Until yesterday, corporations could speak directly on issues. Corporations could also set up PACs which individual shareholders and employees could contribute to, and that PAC could advocate for or against candidates. But up until yesterday, corporations could not use their general revenues to elect or defeat a candidate. Those revenues are far, far greater in magnitude than what PACs could raise before.
This effectively gives the officers and directors of large corporations the ability to use their shareholders' money in a way they may not be aware of or even agree with in order to determine the outcome of specific elections, changing the makeup of specific Congressional committees, say. (You could argue that corporate governance would limit this practice, but we don't know for sure yet. It's a brave new world.)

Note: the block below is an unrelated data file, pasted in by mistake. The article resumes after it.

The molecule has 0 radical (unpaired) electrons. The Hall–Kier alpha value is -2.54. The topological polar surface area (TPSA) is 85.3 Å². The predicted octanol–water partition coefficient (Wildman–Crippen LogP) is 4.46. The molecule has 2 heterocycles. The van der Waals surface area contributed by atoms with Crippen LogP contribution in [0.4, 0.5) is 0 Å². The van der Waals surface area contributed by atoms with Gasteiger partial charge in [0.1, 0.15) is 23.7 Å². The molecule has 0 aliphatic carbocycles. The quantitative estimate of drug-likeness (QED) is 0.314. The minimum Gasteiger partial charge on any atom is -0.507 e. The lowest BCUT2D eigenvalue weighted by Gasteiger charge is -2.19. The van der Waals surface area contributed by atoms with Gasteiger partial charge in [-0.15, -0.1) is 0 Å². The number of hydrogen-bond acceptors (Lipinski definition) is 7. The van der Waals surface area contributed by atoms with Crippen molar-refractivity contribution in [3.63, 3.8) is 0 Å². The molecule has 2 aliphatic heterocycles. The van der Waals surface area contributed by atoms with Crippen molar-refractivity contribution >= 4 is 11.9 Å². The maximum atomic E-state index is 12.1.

Worse from the perspective of about half the population, these corporate expenditures will be made overwhelmingly in favor of one party, the GOP, because the CEO class is ideologically conservative. The conservatives on the supreme court have once again put a thumb on the scales to help their party, just as they did in the 2000 election.
I don't think a constitutional amendment to make the Free Speech clause inapplicable to for-profit corporations is either realistic or worthwhile. But an interesting question would be whether state corporate laws could limit the powers of businesses from making expenditures advocating for the election or defeat of any candidate. Since, presumably, each state could abolish their corporate laws and exclude corporations from their borders, I would think they would also have the authority to take this lesser step of limiting the things they may do. However, I don't put it past the conservatives on the Supreme Court to decide there is a "natural right" to incorporate, since they seem totally results-oriented.